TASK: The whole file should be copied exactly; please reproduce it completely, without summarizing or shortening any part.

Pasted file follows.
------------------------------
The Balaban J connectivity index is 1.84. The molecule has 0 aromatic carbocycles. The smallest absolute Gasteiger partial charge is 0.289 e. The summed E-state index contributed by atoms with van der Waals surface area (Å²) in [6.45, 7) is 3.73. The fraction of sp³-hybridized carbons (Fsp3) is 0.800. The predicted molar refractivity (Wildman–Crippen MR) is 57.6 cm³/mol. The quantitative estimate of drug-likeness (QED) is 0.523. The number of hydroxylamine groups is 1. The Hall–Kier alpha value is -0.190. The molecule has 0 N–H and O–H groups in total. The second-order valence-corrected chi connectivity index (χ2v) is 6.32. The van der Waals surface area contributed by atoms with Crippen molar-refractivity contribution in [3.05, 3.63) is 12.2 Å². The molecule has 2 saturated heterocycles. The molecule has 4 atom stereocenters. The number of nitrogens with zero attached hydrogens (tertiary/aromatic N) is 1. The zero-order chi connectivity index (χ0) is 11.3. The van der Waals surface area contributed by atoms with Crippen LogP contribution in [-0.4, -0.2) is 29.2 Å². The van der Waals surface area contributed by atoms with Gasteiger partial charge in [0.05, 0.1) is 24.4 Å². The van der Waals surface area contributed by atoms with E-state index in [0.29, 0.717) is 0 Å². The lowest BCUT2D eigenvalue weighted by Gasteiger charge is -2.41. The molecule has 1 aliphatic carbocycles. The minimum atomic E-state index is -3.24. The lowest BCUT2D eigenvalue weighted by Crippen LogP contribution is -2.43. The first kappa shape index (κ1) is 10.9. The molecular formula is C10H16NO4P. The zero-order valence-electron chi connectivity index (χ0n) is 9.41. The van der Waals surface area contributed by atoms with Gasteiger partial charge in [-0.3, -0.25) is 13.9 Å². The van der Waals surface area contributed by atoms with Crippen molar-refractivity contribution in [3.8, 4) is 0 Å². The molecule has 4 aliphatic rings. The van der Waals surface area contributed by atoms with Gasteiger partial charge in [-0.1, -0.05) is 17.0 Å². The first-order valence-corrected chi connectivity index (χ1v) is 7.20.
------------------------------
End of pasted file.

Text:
The Balaban J connectivity index is 1.84. The molecule has 0 aromatic carbocycles. The smallest absolute Gasteiger partial charge is 0.289 e. The summed E-state index contributed by atoms with van der Waals surface area (Å²) in [6.45, 7) is 3.73. The fraction of sp³-hybridized carbons (Fsp3) is 0.800. The predicted molar refractivity (Wildman–Crippen MR) is 57.6 cm³/mol. The quantitative estimate of drug-likeness (QED) is 0.523. The number of hydroxylamine groups is 1. The Hall–Kier alpha value is -0.190. The molecule has 0 N–H and O–H groups in total. The second-order valence-corrected chi connectivity index (χ2v) is 6.32. The van der Waals surface area contributed by atoms with Crippen molar-refractivity contribution in [3.05, 3.63) is 12.2 Å². The molecule has 2 saturated heterocycles. The molecule has 4 atom stereocenters. The number of nitrogens with zero attached hydrogens (tertiary/aromatic N) is 1. The zero-order chi connectivity index (χ0) is 11.3. The van der Waals surface area contributed by atoms with Crippen LogP contribution in [-0.4, -0.2) is 29.2 Å². The van der Waals surface area contributed by atoms with Gasteiger partial charge in [0.05, 0.1) is 24.4 Å². The van der Waals surface area contributed by atoms with E-state index in [0.29, 0.717) is 0 Å². The lowest BCUT2D eigenvalue weighted by Gasteiger charge is -2.41. The molecule has 1 aliphatic carbocycles. The minimum atomic E-state index is -3.24. The lowest BCUT2D eigenvalue weighted by Crippen LogP contribution is -2.43. The first kappa shape index (κ1) is 10.9. The molecular formula is C10H16NO4P. The zero-order valence-electron chi connectivity index (χ0n) is 9.41. The van der Waals surface area contributed by atoms with Gasteiger partial charge in [-0.3, -0.25) is 13.9 Å². The van der Waals surface area contributed by atoms with Crippen molar-refractivity contribution in [3.8, 4) is 0 Å². The molecule has 4 aliphatic rings. The van der Waals surface area contributed by atoms with Gasteiger partial charge in [-0.1, -0.05) is 17.0 Å². The first-order valence-corrected chi connectivity index (χ1v) is 7.20.